Police chiefs stand with those appalled by George Floyd death

Chief constables and senior police leaders from forces across the country have issued a joint statement about the death of George Floyd amid concerns that protests in the UK may be increasing the risk of coronavirus transmission.

Jun 3, 2020
By Tony Thompson
George Floyd

Mr Floyd, who was black, died on May 25 in the US city of Minneapolis after being arrested for allegedly using a counterfeit banknote at a market. During the arrest, Derek Chauvin, a white police officer, kept his knee on the side of Mr Floyd’s neck for almost nine minutes while he was handcuffed and lying face down.

In footage of the arrest, Mr Floyd can be heard saying he could not breathe, before he is seen being lifted on to a stretcher and into an ambulance. He died in hospital later the same day.

Officer Chauvin has since been charged with third-degree murder and manslaughter. He and three other officers involved in the arrest have been dismissed.

The incident has led to six days of violent protests in cities across the US and similar demonstrations involving thousands of people haven taken place in London. Smaller demonstrations have taken place in other UK cities.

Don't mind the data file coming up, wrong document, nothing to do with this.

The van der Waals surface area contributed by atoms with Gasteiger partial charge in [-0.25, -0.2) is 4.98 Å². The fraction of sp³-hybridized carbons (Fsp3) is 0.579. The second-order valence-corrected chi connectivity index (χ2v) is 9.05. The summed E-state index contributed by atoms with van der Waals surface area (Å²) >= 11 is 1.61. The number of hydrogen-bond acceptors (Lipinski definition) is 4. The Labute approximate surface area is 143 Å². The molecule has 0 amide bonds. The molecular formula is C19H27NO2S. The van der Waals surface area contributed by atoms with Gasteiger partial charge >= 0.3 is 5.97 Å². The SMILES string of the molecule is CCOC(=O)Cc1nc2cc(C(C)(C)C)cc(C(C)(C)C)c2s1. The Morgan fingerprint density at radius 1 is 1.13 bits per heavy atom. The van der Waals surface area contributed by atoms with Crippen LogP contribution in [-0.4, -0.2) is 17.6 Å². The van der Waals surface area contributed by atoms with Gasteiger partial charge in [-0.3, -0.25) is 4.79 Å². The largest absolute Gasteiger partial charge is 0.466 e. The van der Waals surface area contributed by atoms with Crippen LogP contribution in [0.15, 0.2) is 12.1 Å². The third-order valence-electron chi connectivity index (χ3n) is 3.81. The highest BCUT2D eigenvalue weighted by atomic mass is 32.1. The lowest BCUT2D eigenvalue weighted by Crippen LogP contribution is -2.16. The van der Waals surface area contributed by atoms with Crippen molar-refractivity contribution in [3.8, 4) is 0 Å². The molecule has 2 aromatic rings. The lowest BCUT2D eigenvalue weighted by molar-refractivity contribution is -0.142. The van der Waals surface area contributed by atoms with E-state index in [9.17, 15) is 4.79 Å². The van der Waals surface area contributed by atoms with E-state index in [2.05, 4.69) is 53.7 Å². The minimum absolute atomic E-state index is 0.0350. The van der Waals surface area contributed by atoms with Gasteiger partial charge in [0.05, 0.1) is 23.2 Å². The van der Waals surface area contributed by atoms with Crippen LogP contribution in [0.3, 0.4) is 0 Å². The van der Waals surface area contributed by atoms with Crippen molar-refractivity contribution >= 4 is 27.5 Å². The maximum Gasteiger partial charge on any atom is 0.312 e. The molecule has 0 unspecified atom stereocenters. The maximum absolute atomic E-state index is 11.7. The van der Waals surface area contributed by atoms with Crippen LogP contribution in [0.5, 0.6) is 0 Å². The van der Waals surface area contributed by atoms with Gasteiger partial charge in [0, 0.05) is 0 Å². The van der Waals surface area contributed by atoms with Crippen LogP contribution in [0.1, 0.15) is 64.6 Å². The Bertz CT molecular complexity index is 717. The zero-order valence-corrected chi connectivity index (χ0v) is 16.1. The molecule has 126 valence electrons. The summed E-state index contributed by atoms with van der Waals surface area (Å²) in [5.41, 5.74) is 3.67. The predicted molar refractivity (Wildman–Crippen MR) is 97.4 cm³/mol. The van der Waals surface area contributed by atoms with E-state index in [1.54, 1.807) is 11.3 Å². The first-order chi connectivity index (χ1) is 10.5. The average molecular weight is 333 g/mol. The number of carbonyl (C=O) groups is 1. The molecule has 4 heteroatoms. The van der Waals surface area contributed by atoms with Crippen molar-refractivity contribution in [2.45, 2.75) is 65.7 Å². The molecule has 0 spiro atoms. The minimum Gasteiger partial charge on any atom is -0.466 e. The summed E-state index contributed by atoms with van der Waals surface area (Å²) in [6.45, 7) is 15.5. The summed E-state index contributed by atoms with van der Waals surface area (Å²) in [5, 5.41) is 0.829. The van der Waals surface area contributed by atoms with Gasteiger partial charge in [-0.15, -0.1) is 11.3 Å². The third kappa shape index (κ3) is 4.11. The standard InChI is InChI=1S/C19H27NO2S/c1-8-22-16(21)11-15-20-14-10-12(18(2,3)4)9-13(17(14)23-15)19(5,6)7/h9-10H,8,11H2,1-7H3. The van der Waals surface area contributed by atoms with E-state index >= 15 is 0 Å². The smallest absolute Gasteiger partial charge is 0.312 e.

In a joint statement, Martin Hewitt, chair of the National Police Chiefs’ Council (NPCC), Mike Cunningham, chief executive officer of the College of Policing, and Paul Griffiths, president of the Police Superintendents’ Association, said: “We stand alongside all those across the globe who are appalled and horrified by the way George Floyd lost his life. Justice and accountability should follow.

“We are also appalled to see the violence and damage that has happened in so many US cities since then. Our hearts go out to all those affected by these terrible events and hope that peace and order will soon be restored.